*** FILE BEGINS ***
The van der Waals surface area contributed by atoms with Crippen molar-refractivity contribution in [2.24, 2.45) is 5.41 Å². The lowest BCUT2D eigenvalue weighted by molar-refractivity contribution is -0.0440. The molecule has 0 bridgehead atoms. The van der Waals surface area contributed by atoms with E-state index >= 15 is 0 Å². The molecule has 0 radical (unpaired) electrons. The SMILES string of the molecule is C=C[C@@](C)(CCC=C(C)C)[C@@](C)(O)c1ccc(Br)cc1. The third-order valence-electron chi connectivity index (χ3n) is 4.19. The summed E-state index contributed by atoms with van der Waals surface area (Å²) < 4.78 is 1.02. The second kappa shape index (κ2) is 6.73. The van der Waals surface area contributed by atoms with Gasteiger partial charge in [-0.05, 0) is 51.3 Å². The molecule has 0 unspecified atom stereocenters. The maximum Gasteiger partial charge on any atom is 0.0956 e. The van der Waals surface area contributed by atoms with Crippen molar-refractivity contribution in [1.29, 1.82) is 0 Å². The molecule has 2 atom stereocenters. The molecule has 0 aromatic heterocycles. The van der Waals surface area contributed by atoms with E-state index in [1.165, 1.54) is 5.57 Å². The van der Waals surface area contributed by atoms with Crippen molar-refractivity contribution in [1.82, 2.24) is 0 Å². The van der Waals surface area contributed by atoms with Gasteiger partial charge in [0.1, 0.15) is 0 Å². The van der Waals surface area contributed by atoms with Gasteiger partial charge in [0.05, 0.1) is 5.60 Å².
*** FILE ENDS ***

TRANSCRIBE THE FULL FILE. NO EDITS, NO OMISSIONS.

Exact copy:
The van der Waals surface area contributed by atoms with Crippen molar-refractivity contribution in [2.24, 2.45) is 5.41 Å². The lowest BCUT2D eigenvalue weighted by molar-refractivity contribution is -0.0440. The molecule has 0 bridgehead atoms. The van der Waals surface area contributed by atoms with E-state index >= 15 is 0 Å². The molecule has 0 radical (unpaired) electrons. The SMILES string of the molecule is C=C[C@@](C)(CCC=C(C)C)[C@@](C)(O)c1ccc(Br)cc1. The third-order valence-electron chi connectivity index (χ3n) is 4.19. The summed E-state index contributed by atoms with van der Waals surface area (Å²) < 4.78 is 1.02. The second kappa shape index (κ2) is 6.73. The van der Waals surface area contributed by atoms with Gasteiger partial charge in [-0.05, 0) is 51.3 Å². The molecule has 0 unspecified atom stereocenters. The maximum Gasteiger partial charge on any atom is 0.0956 e. The van der Waals surface area contributed by atoms with Crippen molar-refractivity contribution in [1.29, 1.82) is 0 Å². The molecule has 2 atom stereocenters. The molecule has 0 aromatic heterocycles. The van der Waals surface area contributed by atoms with E-state index in [1.165, 1.54) is 5.57 Å². The van der Waals surface area contributed by atoms with Crippen molar-refractivity contribution in [1.82, 2.24) is 0 Å². The van der Waals surface area contributed by atoms with Gasteiger partial charge in [0.1, 0.15) is 0 Å². The van der Waals surface area contributed by atoms with Gasteiger partial charge in [0.05, 0.1) is 5.60 Å².